The blast of synthesized noise, distant vocal samples and feedback that kicks off Azar Swan’s third album is a pretty solid indication of the path the American darkwave duo have taken since their debut. The popular perception of Zohra Atash and Joshua Strawn’s work has usually been centered on their capacity for hooks, and indeed the best songs on their 2013 debut Dance Before the War and its 2014 follow-up And Blow Us a Kiss were the ones that married catchy melodies to fraught energy and Atash’s powerful vocal delivery. Savage Exile is a different kind of record though, one that plucks the taut nerves that have always been directly below the surface of the band’s material to great effect.

Even in its most digestible moments it’s an LP that relies on tension and an anxious energy to make an impact. Single “Territorial” strips the idea of an Azar Swan song down to its base components, allowing Zohra’s whispered voice and a tumbling arrangement of distant pads and clicky drums to coalesce into a hobbled, lurching rhythm – a powerful song because you can hear how it could have been more digestible in some other incarnation. That template holds true for opener “Shock” and the ghostly “You Can’t Wash Away Murder” which sounds like a tropicalia record being played through a drainage pipe: corrode away the excess and leave the skeleton of the song intact to relay its shape and scope.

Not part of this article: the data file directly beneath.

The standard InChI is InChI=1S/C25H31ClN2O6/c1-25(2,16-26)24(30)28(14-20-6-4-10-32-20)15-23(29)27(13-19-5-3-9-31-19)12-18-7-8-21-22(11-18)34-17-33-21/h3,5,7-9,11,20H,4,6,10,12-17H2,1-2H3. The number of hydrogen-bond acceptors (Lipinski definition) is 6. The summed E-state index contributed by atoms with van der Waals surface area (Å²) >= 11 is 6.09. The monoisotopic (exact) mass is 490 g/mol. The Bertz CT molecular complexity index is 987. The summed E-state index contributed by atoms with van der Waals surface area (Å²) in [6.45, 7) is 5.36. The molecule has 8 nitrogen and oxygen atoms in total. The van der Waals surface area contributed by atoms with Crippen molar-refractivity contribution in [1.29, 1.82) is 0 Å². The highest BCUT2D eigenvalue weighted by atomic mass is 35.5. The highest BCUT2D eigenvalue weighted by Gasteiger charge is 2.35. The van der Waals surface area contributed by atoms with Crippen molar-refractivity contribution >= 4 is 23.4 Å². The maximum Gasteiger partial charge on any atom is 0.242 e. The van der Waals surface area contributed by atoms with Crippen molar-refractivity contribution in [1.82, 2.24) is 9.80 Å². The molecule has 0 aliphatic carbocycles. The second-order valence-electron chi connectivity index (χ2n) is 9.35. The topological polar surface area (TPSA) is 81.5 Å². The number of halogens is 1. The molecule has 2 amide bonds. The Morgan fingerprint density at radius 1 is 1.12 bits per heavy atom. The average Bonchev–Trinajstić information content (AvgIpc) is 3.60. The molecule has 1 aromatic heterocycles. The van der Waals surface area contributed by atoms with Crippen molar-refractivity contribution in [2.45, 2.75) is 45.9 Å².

Interestingly that approach brings Azar Swan in line with some of classic post-industrial’s minimalism. The power-electronics shouting on “Twilight Anesthesia” is contrasted with a warbling processed vocal from Atash as backed by a simple but insistent arrangement of bass and drums that recollects the Klinik, a comparison echoed in the seasick horns that adorn “Instinct”. “Silent Like A Father” takes it even further into fever dream territory with off-key strings and vocals that constantly feel out of step with its grinding sequences. When the duo do allow themselves a moment of straightforward delivery on the club-ready “Jungle Law” it’s still shot though with a streak of the ill-tempered, as Zohra delivers the chorus with a guttural snarl while gunshot snares go off behind her.

Even absent the context of what came before it Savage Exile comes across as a wounded animal of a record. Charged and queasy as it is, there’s something inspiring in how it nakedly it presents anger and despair, processing an increasingly hostile political and social atmosphere through music. It’s not an easy listen, but it is a stirring one, the best Azar Swan have offered yet. Recommended.

Buy it.